Running the River

Running along our local river is as good as it gets when I need a run that starts at my house.

I can choose the busy paved pathway, the quiet paved pathway on the other side, or the single track through the trees (but only on one side of the river). There’s bridges every couple kilometres so whatever distance I am running that day doesn’t mean I have to come back on the same side.

There is a 10 km or 15km loop going upstream and 6km or 14km downstream if you start at my house. Starting at the ice cream shop is a great place to meetup for those that have to drive to the trail head. You can always treat yourself after the run. It’s a very popular starting point for some reason, hmmm.

image

There are vitually no lights in the linear park except when the pathway is near the road, so I need to wear my headlamp for most winter evening runs.

Last year as I was training for my mountain ultra race, I frequented the trails to get in a little elevation and trail experience on each of my runs.

When I am looking for speed work I stick to the paved trails. There’s even markings on the pavement at 800m intervals if I am feeling so inclined to see what I am made of.

Winter running is usually on the paved pathways since the trails are too treacherous with ice.

image

We could use some water fountains in this Park. There’s some at the ice cream store but a few more wouldn’t hurt. And any time before May and after September the fountains are shut off because they’re frozen. I guess that’s life around here.

image

Spring is just around the corner so the number of bikes and families on the trail is increasing everyday, especially when the sun is out and especially on weekends. Pretty soon I will have to head for the quieter trails until the weather cools off again in the Fall. But either way, the runs are immediately adjacent to the river.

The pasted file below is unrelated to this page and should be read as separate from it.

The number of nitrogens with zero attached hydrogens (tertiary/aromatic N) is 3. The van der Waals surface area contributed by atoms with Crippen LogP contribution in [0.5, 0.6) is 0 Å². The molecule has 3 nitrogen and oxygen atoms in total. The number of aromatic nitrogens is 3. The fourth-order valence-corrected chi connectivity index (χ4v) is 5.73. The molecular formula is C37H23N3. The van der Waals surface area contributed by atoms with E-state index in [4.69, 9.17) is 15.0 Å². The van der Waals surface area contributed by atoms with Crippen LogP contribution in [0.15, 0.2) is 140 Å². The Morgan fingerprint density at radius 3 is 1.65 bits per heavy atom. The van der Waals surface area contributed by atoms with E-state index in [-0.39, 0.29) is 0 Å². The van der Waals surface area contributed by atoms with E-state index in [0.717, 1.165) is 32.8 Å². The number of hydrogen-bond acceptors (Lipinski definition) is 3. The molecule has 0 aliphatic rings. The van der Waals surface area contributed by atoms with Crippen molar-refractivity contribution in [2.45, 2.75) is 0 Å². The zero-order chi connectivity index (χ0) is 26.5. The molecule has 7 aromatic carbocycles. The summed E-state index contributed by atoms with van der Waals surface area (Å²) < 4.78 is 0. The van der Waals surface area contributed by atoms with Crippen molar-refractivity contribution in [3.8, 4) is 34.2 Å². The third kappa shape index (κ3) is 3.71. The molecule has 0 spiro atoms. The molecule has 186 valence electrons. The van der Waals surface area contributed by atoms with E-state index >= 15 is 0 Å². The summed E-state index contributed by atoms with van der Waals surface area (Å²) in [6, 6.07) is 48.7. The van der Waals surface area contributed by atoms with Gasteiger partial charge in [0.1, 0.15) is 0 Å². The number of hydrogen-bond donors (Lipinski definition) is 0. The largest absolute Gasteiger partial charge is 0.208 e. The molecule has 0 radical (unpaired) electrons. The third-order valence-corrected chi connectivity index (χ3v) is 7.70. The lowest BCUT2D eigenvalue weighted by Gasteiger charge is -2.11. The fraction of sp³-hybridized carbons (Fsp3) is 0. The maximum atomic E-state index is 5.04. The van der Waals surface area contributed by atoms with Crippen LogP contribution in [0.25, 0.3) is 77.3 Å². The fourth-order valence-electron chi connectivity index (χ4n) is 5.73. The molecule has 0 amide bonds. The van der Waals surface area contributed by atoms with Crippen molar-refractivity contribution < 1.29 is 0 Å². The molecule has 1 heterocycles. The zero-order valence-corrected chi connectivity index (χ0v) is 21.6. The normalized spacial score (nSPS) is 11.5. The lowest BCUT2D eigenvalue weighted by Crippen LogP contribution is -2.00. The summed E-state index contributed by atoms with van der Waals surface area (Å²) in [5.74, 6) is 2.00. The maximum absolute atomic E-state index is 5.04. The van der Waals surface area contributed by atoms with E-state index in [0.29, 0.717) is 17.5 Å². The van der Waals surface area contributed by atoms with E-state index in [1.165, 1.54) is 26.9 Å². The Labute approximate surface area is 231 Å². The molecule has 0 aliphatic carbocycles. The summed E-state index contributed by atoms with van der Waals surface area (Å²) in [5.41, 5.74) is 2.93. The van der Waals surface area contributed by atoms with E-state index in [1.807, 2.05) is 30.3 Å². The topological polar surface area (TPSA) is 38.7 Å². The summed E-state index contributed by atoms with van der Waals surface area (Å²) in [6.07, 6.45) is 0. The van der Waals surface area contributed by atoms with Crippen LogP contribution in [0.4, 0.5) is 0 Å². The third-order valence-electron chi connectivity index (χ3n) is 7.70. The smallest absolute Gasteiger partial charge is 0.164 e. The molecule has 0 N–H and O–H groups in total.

Places to run: Edworthy Park in Calgary
Seen on my run: Bow River at sunset

The Run Commuter

I just chanced upon a website and it has inspired me again to pick up commuting to work by running. I know it sounds like a crazy idea, but sometimes when you need to get all your mileage in on a busy week, these crazy ideas seem to crop up.

Many of the articles on the website are on the logistics such as the No Shower Cleanup – Mens Edition (lots of steps but it would seem to be very comprehensive and would leave no one guessing that you had just run to work). Unless you want people to know you ran to work, then you just have to skip a couple steps.

Zoolander-Featured-669x272

And of course there’s women’s edition too but I don’t have an opinion on how well that one works.

There’s articles on how to get in the right frame of mind to run to work in the morning.

There’s how to plan a route which is important if you want to incorporate it into your training, or you want to skip the traffic fumes.

And of course there’s lots of advice and reviews on clothes, lights, backpack, bringing your clothes to work wrinkle-free, etc.

Check it all out at http://theruncommuter.com/

As this site says “Live to run, run to work

And we’ll see you (maybe) running on the road or trail commuting to work.

Race Volunteering

We had a lot of fun stuffing race packages last night and handing them out today for the upcoming local St. Patrick’s Day race.

I really enjoy racing but I am starting to also enjoy the coordinating and volunteering for races.

Sure there is a lot of time to put into meetings, setting up, and tearing down, but seeing so many people benefit from your contributions makes it worthwhile.
One of the deals when we signed up for the organizing committee was that we couldn’t race on race day because there was so much other work to do. The organizing isn’t really that much work if you have a great organised race director like we have. She is a veteran at these things.